.089

.097

0.356

Status in household

- .054

.170

0.753

Number of household residents

-.003

.014

0.843

Sex (0 = female; 1 = male)

-.633

.351

0.071

Age

-.030

.007

0.0001

Years schooling

.050

.010

0.0001

Subsistence farmer

.012

.244

0.962

Petty trader

.013

.129

0.918

Government worker

.332

.172

0.054

Employed in the private sector

.047

.180

0.795

Doing big business

.325

.148

0.028

Other occupational groups

.130

.180

0.471

Married

-.114

.254

0.653

Divorced

.991

.591

0.093

Separated

.133

.552

0.810

Single

-.251

.310

0.417

Had previously paid for any contraceptive

.799

.107

0.0001

LR chi2 = 286.78 (p = 0.00001).

The study has shown that an appreciable level of altruism for scaling up access to modern contraceptives exists in Nigeria. It was found that many respondents across all the states were willing to contribute some money so that the very poor would be provided with modern contraceptives and the average amount of money that people were willing to contribute annually was 650 Naira (US$4.3). However, the average amounts of money that people were willing to contribute to ensure community solidarity (altruism) differed by states, urban-rural divide and socio-economic status.

The fact that there were high levels of willingness of respondents to contribute varied amounts of money so that the poor can have free access to modern contraceptives shows that there is room for community solidarity to ensure that the very poor also benefit from modern contraceptives. This is in line with the high sense of solidarity and social justice that exist in many Nigerian communities.

The implication of the high level of altruistic WTP is that in risk pooling through community financing mechanisms such as community-based health insurance (CBHI), there could be contributions of premium by the people in higher SES quintiles so that the very poor could be enrolled and benefit from the services. This is especially pertinent as the National Health Insurance Scheme (NHIS) has included family planning services in its benefit package, which will also be reflected in CBHI schemes that the NHIS is rolling out in Nigeria.

Some of the factors that were related to altruistic WTP, especially their direction of influence were expected a priori. Most of them are related to income, knowledge or past experiences effects. The higher SES quintile groups and people involved in big businesses were more willing to pay for altruism than others, which could be seen as purely an income effect, coupled with a feeling of community support by higher SES groups. A previous study showed that income was positively associated with altruism that is the higher one earns the more likely to contribute to altruism [15].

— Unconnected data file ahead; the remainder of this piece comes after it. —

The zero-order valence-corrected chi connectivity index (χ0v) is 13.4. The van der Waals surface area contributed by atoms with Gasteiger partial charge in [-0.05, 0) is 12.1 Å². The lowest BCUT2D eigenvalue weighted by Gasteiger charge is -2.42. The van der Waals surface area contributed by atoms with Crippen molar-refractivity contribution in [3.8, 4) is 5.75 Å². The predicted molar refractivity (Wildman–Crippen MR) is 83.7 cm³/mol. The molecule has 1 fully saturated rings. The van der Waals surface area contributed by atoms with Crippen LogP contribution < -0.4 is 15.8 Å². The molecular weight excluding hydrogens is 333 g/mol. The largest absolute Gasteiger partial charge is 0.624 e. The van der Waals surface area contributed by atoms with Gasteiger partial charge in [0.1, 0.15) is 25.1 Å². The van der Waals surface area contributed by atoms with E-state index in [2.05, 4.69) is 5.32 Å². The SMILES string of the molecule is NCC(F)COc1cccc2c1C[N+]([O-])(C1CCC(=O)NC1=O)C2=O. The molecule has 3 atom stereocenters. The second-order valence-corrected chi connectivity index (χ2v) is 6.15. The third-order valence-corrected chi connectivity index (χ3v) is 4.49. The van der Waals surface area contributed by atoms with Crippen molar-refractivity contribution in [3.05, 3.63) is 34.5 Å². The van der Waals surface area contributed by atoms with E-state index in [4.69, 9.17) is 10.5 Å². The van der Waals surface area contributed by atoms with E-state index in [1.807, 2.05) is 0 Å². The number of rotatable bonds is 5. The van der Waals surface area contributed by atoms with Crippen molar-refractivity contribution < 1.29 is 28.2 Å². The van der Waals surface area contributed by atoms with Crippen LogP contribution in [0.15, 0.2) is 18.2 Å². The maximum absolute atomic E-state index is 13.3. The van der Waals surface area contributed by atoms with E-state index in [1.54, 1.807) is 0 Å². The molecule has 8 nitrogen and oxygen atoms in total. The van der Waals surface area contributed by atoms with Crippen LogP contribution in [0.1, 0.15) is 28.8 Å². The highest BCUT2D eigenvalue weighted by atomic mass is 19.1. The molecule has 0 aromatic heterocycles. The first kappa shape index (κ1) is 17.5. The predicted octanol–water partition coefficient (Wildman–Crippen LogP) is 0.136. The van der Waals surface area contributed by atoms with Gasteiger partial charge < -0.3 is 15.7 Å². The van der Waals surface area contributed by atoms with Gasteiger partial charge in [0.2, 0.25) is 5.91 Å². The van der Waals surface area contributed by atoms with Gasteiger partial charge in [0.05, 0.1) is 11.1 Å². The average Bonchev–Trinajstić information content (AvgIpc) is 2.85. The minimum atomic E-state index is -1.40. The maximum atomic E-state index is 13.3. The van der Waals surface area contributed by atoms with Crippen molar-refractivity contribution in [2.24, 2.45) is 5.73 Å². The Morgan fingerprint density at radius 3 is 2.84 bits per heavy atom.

It was also interesting to find that increasing level of education led to increased level of altruism for contraceptives. This could be related to education contributing to increasing level of awareness of usefulness of contraceptives and the need to protect everybody especially the most-poor from unwanted pregnancies. Therefore as educational status increases, improved awareness of benefits of increased universal access to modern contraceptives increases. This finding implies that increasing educational level of people and hence their awareness about the benefits of modern contraceptives, will increase altruism and community solidarity and lead to increased coverage with modern contraceptives, especially within current efforts to identify alternative funding sources for distribution and operational costs. A previous study showed that educational attainment was significantly associated with altruistic behavior [9].

Also, the finding that age has a negative impact on altruism could point to the fact that at a younger age people are more likely to be willing to pay for the poor because they are still in the working class age group. Hence, it was valid to find that younger people were more willing to make altruistic contributions as they are also expectedly would have being using modern contraceptives and are more aware of the benefits. This assertion is supported by the finding in this study that people that had previously paid for modern contraceptives were more willing to make altruistic contributions compared to people that had not made such payments.

Geographic location of the respondents affected altruism because the urban dwellers who are more likely to have a higher income than those in the rural areas were willing to contribute less altruistically than those in the rural areas. This is not surprising as the rural areas are expected to show more community solidarity because of their homogenous nature than the urban dwellers that are known to be more contextually heterogeneous. However, the fact thatthe Tobit estimation showed that when other variables are taken into consideration, geographic location was not a significant predictor of altruistic WTP does not really negate the possible geographic effects on altruistic WTP.